How Tamara Weaver helped create her first position in safety
When Tamara Weaver graduated high school, she wasn’t sure what she wanted to do with her life. She was just 18-years-old when she accepted a receptionist job with Modern Niagara Group and little did she know that it would be the beginning of an award-worthy career in health and safety.
“Never be afraid to go after what you want," says Weaver, who in retrospect, offers that advice to anyone just starting out in their health and safety career, because that is exactly what she did.
Part of her job as a receptionist with the firm, which designs, builds, and manages mechanical construction projects and building systems, involved reviewing safety paperwork and regularly reading safety meetings and hazard assessments. “It just automatically piqued an interest,” explains Weaver, “I quickly became interested in that, and I wanted to learn more about safety within the construction industry itself.”
The Calgary office for the company didn’t have a health and safety professional at the time, and instead of hoping the company might grow large enough to create a position, Weaver asked for it. Eager to explore the field further, she approached the Calgary managers and the national safety manager, expressing her desire to pursue a career in safety. Impressed by her enthusiasm, they supported Weaver's journey by guiding her towards the necessary safety training.
While working full-time, she completed her safety administration training through the Alberta Construction Safety Association and pursued a two-year program at the University of New Brunswick, where she achieved an occupational health and safety certificate. Weaver plans to obtain her CRSP designation and a diploma in occupational health and safety, continually expanding her knowledge and expertise.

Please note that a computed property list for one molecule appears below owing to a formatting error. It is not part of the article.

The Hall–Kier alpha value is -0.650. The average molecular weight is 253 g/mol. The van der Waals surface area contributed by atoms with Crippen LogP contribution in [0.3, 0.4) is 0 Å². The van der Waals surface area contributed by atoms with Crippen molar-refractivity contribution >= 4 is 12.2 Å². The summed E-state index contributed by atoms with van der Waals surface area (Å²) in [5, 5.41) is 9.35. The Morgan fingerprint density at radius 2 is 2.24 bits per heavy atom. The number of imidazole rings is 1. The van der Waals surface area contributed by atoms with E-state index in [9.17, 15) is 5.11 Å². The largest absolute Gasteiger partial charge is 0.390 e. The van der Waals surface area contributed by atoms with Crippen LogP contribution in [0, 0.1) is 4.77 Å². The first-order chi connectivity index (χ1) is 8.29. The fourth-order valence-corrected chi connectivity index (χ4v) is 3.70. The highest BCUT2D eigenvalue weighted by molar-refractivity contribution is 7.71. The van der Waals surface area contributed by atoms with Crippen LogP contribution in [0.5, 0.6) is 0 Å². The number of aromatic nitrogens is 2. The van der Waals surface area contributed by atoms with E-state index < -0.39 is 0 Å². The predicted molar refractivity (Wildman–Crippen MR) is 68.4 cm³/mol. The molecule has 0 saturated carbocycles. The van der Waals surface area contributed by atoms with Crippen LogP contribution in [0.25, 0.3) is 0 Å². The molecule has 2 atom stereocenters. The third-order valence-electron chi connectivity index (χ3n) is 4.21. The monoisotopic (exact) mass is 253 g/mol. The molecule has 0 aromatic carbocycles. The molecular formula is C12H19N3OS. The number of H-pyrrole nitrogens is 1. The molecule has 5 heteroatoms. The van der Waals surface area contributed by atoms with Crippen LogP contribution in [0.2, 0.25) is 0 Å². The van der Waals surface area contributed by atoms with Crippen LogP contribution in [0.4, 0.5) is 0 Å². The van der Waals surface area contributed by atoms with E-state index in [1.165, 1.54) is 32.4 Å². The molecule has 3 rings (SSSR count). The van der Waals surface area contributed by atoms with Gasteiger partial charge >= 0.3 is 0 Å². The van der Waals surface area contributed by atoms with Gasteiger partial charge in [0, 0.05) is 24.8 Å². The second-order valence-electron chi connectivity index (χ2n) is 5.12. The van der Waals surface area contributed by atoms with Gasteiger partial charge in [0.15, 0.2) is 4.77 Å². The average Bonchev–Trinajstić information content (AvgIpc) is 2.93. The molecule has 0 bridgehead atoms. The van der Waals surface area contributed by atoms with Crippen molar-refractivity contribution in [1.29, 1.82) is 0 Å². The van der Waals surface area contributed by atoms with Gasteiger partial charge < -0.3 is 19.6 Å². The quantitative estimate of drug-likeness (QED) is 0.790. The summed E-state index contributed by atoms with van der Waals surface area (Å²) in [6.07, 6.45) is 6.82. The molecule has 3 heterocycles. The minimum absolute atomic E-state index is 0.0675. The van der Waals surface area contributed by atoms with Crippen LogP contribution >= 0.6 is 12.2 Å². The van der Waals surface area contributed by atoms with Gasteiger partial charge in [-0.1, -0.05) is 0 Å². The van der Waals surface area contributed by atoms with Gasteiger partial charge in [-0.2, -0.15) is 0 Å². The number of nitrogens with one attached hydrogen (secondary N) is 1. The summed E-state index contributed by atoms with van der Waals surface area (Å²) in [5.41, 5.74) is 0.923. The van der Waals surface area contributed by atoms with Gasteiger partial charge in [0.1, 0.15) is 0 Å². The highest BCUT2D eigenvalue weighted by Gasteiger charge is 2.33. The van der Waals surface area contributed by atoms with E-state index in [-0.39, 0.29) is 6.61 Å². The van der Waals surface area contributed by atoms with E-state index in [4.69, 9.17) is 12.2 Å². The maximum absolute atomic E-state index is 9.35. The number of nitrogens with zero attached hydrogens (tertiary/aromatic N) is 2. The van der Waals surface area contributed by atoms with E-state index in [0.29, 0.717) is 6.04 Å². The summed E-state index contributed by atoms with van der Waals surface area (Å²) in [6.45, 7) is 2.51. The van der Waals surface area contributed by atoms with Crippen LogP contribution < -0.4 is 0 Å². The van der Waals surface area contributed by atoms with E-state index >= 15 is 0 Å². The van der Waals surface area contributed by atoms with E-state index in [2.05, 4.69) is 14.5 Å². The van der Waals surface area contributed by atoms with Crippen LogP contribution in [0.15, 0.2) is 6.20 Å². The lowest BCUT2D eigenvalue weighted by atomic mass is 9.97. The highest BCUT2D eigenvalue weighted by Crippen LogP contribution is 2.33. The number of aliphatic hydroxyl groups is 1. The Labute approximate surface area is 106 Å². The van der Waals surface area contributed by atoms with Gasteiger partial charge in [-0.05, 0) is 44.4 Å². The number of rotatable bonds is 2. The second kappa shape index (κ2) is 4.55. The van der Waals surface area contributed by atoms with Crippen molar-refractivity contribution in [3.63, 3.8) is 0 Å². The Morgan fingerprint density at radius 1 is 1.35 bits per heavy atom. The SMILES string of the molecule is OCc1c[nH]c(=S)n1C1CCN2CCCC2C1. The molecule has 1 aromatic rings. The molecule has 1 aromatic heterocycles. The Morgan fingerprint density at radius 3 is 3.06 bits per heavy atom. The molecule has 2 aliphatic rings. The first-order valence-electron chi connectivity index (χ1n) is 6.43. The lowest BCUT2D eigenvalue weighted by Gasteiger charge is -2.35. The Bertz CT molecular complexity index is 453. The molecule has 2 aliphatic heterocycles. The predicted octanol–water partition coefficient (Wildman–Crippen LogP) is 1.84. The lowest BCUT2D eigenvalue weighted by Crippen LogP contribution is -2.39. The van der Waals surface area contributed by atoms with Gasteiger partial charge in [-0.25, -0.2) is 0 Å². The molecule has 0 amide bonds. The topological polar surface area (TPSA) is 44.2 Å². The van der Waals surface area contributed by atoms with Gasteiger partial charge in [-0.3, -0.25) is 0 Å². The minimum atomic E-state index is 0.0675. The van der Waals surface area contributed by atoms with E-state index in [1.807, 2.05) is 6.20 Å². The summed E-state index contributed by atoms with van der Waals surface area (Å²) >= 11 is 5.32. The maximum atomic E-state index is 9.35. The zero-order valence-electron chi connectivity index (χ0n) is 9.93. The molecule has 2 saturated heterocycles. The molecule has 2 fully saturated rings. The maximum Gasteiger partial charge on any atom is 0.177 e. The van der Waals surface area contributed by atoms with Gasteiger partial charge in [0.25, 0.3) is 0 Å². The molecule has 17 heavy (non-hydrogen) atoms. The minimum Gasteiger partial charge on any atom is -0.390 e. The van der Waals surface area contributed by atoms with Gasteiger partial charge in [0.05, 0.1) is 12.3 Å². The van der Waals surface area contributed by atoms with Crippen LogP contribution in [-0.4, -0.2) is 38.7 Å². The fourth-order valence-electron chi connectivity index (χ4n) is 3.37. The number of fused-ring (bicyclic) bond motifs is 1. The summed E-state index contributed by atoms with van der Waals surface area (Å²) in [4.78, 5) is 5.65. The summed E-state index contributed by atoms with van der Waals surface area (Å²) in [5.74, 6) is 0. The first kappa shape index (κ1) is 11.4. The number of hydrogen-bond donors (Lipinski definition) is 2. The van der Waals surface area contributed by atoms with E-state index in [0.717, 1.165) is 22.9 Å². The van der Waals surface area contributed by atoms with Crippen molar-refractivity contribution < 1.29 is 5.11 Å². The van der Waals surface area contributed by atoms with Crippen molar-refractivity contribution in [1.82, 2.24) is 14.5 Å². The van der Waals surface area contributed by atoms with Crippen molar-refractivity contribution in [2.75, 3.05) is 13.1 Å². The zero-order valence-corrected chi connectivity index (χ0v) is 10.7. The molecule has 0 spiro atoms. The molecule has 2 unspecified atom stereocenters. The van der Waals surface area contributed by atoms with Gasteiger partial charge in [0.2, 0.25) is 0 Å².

By upgrading her education, Weaver was also able to earn a promotion, moving from safety coordinator to HSE specialist within the company. Weaver has played a pivotal role in bridging the gap between different generations in the construction industry.
Recognizing the need for improved training and mentorship, she emphasizes the importance of communication and understanding among workers. "There's always a cultural difference and a buy-in gap between the older and younger generations," Weaver notes. "By establishing personal connections and building relationships, I strive to create an environment where workers feel comfortable speaking up and asking questions, ultimately enhancing safety on job sites."
By speaking up for herself, and advocating for her own career ambitions, while encouraging others to do the same when it comes to health and safety on the job, Weaver has been recognized with a Young Achievers award, given to 40 safety professionals under the age of 35.
"My passion for finding new initiatives to enhance safety and working closely with construction field workers has helped me develop and make a positive impact within the company," says Weaver when asked why she thinks she received the special recognition.
Offering advice to aspiring safety professionals, Weaver encourages them to never shy away from seeking help and never stop learning. “In safety, you're helping people at the end of the day…the people are great, the experiences are great. And just find the avenue that your passion you're passionate about.” Weaver adds, building relationships and being open to new opportunities are crucial for personal and professional growth.
Weaver's story serves as an inspiration to those entering the field of safety, demonstrating the power of dedication, continuous learning, and a genuine commitment to promoting a safer work environment. As she continues to make strides in her career, Weaver's contributions to construction safety are poised to shape the industry positively for years to come.